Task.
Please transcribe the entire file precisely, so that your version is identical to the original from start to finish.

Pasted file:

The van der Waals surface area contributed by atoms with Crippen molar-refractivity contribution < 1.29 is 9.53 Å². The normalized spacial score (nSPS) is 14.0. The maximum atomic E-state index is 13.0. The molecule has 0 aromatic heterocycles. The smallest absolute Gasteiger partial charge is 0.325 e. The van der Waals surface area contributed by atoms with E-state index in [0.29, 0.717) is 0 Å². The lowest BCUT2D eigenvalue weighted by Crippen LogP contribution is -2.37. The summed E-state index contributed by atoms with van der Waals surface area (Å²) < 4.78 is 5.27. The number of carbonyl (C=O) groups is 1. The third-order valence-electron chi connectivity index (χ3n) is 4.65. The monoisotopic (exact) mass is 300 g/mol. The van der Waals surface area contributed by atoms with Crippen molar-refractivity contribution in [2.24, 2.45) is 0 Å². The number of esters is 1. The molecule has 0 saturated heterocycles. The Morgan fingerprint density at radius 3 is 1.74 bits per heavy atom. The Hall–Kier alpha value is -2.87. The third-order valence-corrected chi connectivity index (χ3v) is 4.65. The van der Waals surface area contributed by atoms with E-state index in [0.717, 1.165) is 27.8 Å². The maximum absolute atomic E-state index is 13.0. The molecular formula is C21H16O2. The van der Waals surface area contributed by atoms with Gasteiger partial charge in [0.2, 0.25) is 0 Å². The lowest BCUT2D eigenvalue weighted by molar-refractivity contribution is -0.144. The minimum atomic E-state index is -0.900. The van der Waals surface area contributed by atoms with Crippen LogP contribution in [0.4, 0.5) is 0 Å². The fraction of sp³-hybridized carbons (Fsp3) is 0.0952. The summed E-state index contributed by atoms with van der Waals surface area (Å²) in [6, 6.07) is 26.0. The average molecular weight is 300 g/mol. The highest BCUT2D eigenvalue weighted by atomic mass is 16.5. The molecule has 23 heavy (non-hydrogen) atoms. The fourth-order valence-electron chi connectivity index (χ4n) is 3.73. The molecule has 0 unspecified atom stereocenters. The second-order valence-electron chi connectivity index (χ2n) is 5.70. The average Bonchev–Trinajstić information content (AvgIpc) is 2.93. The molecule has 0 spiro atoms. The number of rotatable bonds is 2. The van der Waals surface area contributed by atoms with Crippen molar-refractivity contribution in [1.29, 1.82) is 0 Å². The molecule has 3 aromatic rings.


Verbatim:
The van der Waals surface area contributed by atoms with Crippen molar-refractivity contribution < 1.29 is 9.53 Å². The normalized spacial score (nSPS) is 14.0. The maximum atomic E-state index is 13.0. The molecule has 0 aromatic heterocycles. The smallest absolute Gasteiger partial charge is 0.325 e. The van der Waals surface area contributed by atoms with E-state index in [0.29, 0.717) is 0 Å². The lowest BCUT2D eigenvalue weighted by Crippen LogP contribution is -2.37. The summed E-state index contributed by atoms with van der Waals surface area (Å²) < 4.78 is 5.27. The number of carbonyl (C=O) groups is 1. The third-order valence-electron chi connectivity index (χ3n) is 4.65. The monoisotopic (exact) mass is 300 g/mol. The van der Waals surface area contributed by atoms with Crippen molar-refractivity contribution in [2.24, 2.45) is 0 Å². The number of esters is 1. The molecule has 0 saturated heterocycles. The Morgan fingerprint density at radius 3 is 1.74 bits per heavy atom. The Hall–Kier alpha value is -2.87. The third-order valence-corrected chi connectivity index (χ3v) is 4.65. The van der Waals surface area contributed by atoms with E-state index in [0.717, 1.165) is 27.8 Å². The maximum absolute atomic E-state index is 13.0. The molecular formula is C21H16O2. The van der Waals surface area contributed by atoms with Gasteiger partial charge in [0.2, 0.25) is 0 Å². The lowest BCUT2D eigenvalue weighted by molar-refractivity contribution is -0.144. The minimum atomic E-state index is -0.900. The van der Waals surface area contributed by atoms with Crippen LogP contribution in [0.4, 0.5) is 0 Å². The fraction of sp³-hybridized carbons (Fsp3) is 0.0952. The summed E-state index contributed by atoms with van der Waals surface area (Å²) in [6, 6.07) is 26.0. The average molecular weight is 300 g/mol. The highest BCUT2D eigenvalue weighted by atomic mass is 16.5. The molecule has 23 heavy (non-hydrogen) atoms. The fourth-order valence-electron chi connectivity index (χ4n) is 3.73. The molecule has 0 unspecified atom stereocenters. The second-order valence-electron chi connectivity index (χ2n) is 5.70. The average Bonchev–Trinajstić information content (AvgIpc) is 2.93. The molecule has 0 spiro atoms. The number of rotatable bonds is 2. The van der Waals surface area contributed by atoms with Crippen molar-refractivity contribution in [1.29, 1.82) is 0 Å². The molecule has 3 aromatic rings.